During the week-long demonstration by over 50,000 jallikattu supporters on Marina Beach in Chennai that started on January 17, the crowds demanded the revocation of a 2014 Supreme Court ban on the bull-taming sport and instead sought one on the People for the Ethical Treatment of Animals, or Peta. They accused the non-profit of seeking to eliminate Tamil culture and traditional practices by declaring the sport as cruel towards bulls.

While there was nothing surprising about the “Save jallikattu” and “Ban Peta” slogans on the beach, mixed in with these was what appeared to be an entirely unrelated demand: to ban the companies producing Coca-Cola and Pepsi in Tamil Nadu.

“We don’t need these foreign companies in our country,” some in the crowd said, holding up placards and posters demanding a ban on these corporations. This video shows several young people angrily smashing bottles of popular soft drinks on a Coimbatore street.

Consequently, on Tuesday, two of the state’s biggest trade associations – the Tamil Nadu Vanigar Sangangalin Peramaipu and Tamil Nadu Traders Federation – asked their members to stop selling soft drinks made by multinational corporations from March 1.

“During the recent protest by students demanding conduct of jallikattu, youngsters sought a ban on these soft drinks as they draw our groundwater and take the profits outside the country,” Tamil Nadu Vanigar Sangangalin Peramaipu president AM Vikramraja told The Hindu. “Encouraged by that, we are taking this campaign forward.”

But why and how does jallikattu have anything to do with Coke or Pepsi?

No more foreign products

The sudden demand to ban the soft drink majors in Tamil Nadu is key to the fact that the jallikattu protests went beyond the traditional sport and became a platform for the people to bring up issues that have been bothering the state for many years. Some of the other demands they raised were for a solution to the age-old Cauvery river dispute – a festering water-sharing row with neighbouring Karnataka that saw violent protests last year – and for the freedom of fishermen captured by Sri Lankan marine troops. Some even wanted Tamil to be made an official language. In this jumble of cries seeking to preserve Tamil identity and culture, the protests against Coca-Cola and Pepsi did not seem all that misplaced.

Far from the crowds on Marina Beach, social media was flooded with messages that said Peta was funded by multinationals such as the Coca-Cola Company and PepsiCo, and that these companies had an eye on the Indian dairy market. Banning jallikattu was seen as a way of depleting native breeds of cattle and acquiring a larger market share. Jallikattu supporters said these breeds of cattle could be preserved only by keeping the sport alive, especially since their use as farm animals had already been made redundant by the advent of tractors.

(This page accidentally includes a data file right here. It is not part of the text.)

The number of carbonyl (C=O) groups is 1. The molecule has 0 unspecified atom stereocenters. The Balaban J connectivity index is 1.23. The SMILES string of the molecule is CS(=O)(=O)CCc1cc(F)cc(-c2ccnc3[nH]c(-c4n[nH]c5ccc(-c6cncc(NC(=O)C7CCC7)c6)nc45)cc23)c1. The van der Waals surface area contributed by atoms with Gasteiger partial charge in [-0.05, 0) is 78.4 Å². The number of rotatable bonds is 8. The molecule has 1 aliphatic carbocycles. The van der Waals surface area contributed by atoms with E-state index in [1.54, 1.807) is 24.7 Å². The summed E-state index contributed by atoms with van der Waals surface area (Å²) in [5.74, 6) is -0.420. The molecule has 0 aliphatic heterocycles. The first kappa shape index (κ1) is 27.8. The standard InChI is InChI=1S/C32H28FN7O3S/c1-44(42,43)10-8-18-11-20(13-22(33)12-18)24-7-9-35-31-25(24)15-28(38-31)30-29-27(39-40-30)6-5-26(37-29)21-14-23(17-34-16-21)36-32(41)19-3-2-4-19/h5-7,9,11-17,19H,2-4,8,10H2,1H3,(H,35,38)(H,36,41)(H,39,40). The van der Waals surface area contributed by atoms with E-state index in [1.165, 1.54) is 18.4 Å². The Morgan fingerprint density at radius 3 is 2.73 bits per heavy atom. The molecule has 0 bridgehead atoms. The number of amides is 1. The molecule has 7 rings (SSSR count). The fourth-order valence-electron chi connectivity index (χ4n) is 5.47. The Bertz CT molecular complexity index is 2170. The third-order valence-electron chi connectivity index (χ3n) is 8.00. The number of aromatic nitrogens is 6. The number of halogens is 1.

“Coca Cola has their own plans of bringing in their own milk products in India,” said Syed Hassan, a social worker who was part of the Marina Beach protest from the day it started. “They are sponsors for Peta. They even hold some annual events together.”

A demonstartion against Pepsi and Coca-Cola on Marina Beach. Credit: Vinita Govindarajan

Last week, in an interview with Scroll.in, a Peta volunteer said the non-governmental organisation was not funded by any multinational corporation, nor did it promote the interest of any dairy company. He also said Peta India was completely independent of Peta USA.

But the jallikattu supporters are not ready to believe that.

“Coca-Cola Company wants to bring in their business and replace the market here,” said Arapurani, one of the protestors on Marina Beach, on Sunday. “We are a huge milk consuming market and they are trying to utilise this. We are not going to give them that space. We don’t want any foreign products. Why did we send out the British in the first place? We did not want it because they made us buy foreign goods and taxed us for them. The same thing is happening now.”

“We will grow whatever we want in this state and have this state’s milk,” Arapurani added, stressing on consuming only locally produced goods. “We will grow our paddy and eat it. We do not want Coco-Cola, Pepsi or jersey cows here.”

A few students protesting on the beach held up posters that read “Do not let our farmers’ struggles be wasted on Pepsi and Coke,” and “Culture is a part of us, the corporate that tries to interfere will be beaten”.

Posters against Pepsi and Coke on Marina Beach. Credit: Vinita Govindarajan

River of contention

Apart from linking Coca-Cola and Pepsi to Peta and condemning them as the face of multinational corporations in the state, the protestors accused the companies of setting up manufacturing plants alongside rivers and using up gallons of water. They said this had deprived farmers of water to irrigate their fields, resulting in failed crops.

“The Thamirabarani river has been sucked dry because of these companies,” said R Bhaskaran, an electrician, at the protest on Sunday. “We don’t need them here.”

This river is the only source of water for farmers in Tirunelveli and Thoothukudi districts. For over a decade now, Coca-Cola and Pepsi have been sourcing water from it, reportedly leaving very little for the people, even for drinking purposes.